The Latvian national music label – Skani – actively promotes Latvian musicians, composers and their compositions. Perhaps it is not surprising that, considering the wealth of talent in Latvia, Skani often release a dozen or more albums every year, showcasing many different Latvian talents. Skani also bring attention to composers who might not be as well known today. One such composer who has long deserved renewed attention is Marģeris Zariņš.
Zariņš, who lived from 1910 to 1993, perhaps hit his creative peak in the 1960s. Zariņš was one of the first composers in Latvia to incorporate elements of jazz music and even popular music in his compositions, and also used non-traditional instruments like the saxophone and electric guitar. Zariņš perhaps even paved the way for composers like Raimonds Pauls and Imants Kalniņš who revolutionized Latvian popular music in the 1960s and 1970s. Zariņš even mixed in disparate elements like Baroque themes and music inspired by Japanese and French culture. To help raise the profile of this eclectic and creative composer, in 2021, Skani released an album of Zariņš’ works, performed by Kremerata Baltica (the Baltic youth string orchestra founded by violinist Gidon Kremer) and conducted by Andris Veismanis.
Mezzo-soprano Ieva Parša, one of the most distinguished performers of modern Latvian academic music, joins Kremerata Baltica in a performance of Zariņš’ ‘Partita baroka stilā’ (Partita in Baroque Style), a cycle of songs that melds Baroque, French and modern elements. At times playful, other times somber, the songs begin firmly rooted in the Baroque, with the modern, jazzy elements on display in the final song ‘Pavana’. Parša adds the needed lighter touches, as well as more serious interpretations to make this a particularly memorable performance of the song cycle.
Parša also sings on the second song cycle on the record – ‘Carmina antica’, with song texts from Ancient Greek literature (sung in Latvian). Here Parša’s voice interplays with the other instruments in the ensemble, particularly the flute, to create a kind of duet. This work has a more theatrical nature, with Parša expressing a range of emotions and thoughts with her voice, and the orchestra also adding to the narrative with their performance, particularly in the dramatic third song – ‘Traģiskā monodija no Mēdejas’ (Tragic Monody from Medea).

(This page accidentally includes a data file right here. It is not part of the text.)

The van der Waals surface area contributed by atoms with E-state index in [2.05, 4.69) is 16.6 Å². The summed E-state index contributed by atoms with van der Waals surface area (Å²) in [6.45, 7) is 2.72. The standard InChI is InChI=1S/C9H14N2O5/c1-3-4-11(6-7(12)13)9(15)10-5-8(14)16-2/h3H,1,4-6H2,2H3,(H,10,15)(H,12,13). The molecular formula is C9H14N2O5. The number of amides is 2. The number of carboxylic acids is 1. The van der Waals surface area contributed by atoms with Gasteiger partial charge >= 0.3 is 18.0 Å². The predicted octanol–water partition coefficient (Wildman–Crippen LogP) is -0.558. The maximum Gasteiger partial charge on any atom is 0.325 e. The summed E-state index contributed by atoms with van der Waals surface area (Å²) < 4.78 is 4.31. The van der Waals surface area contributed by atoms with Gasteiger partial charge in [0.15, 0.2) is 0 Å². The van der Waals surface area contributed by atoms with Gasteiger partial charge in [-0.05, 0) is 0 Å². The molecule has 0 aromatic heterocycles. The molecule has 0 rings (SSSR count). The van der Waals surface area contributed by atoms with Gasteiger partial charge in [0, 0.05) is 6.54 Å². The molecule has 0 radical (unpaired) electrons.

Zariņš also wrote larger scale works, including multiple organ concertos, the first two of which are included on this album, both of which feature organist Aigars Reinis. While many Latvian composers are known for their bleak, harsh music, Marģeris Zariņš stands out as someone who wrote uplifting, energetic music full of vitality. Such is the first organ concerto – ‘Concerto innocente’, where Reinis provides a rousing performance, and the classic organ is joined by the modern electric guitar. Such is Zariņš’ compositional skill that he can bring together these two rather disparate instruments and create a fluid, flowing work that neither instrument sounds out of place with the other.
The second organ concerto – ‘Concerto triptichon’ is weightier, more pensive. However, this concerto has a more defined melodic line – like something out of popular music, and the performance of Kremerata Baltica elevates Zariņš’ music, revealing melodic details and the deep, personal nature of this composition.
In many ways, Marģeris Zariņš was a revelatory, revolutionary composer, quite capable of composing some truly beautiful music. Bridging the two halves of the 20th century, he found inspiration throughout musical history and the world and created memorable works that remain compelling listening today. Kremerata Baltica and conductor Andris Veismanis, along with guests Ieva Parša and Aigars Reinis, have recorded a revelatory album that hopefully brings the music of Marģeris Zariņš to a worldwide audience.
For further information, please visit the Skani website
Kremerata Baltica, conductor Andris Veismanis
LMIC/SKANi 128, 2021
Partita in Baroque Style for mezzo-soprano and instrumental ensemble
1. I. Variācijas
2. II. Galjarda
3. III. Intrada un kadence
4. IV. Saltarella
5. V. Menestrels
6. VI. Pavana
Carmina antica for mezzo-soprano and instrumental ensemble
7. I. Pāns ar flautu
8. II. Eoliešu kitāra
9. III. Traģiskā monodija no Mēdejas
Concerto No. 1 for organ and chamber orchestra Concerto innocente
10. I. Allegro gaio
11. II. Andante pensieroso
12. III. Allegro volando
Concerto No. 2 for organ and chamber orchestra Concerto triptichon
13. I. Ciborium
14. II. Mensa
15. III. Predella
Four Japanese Miniatures, Kristaps Pētersons, instr.
16. I. Ļoti viegli, vienādi, nesteidzoties
17. II. Adagio
18. III. Andante
19. IV. Allegro vivo
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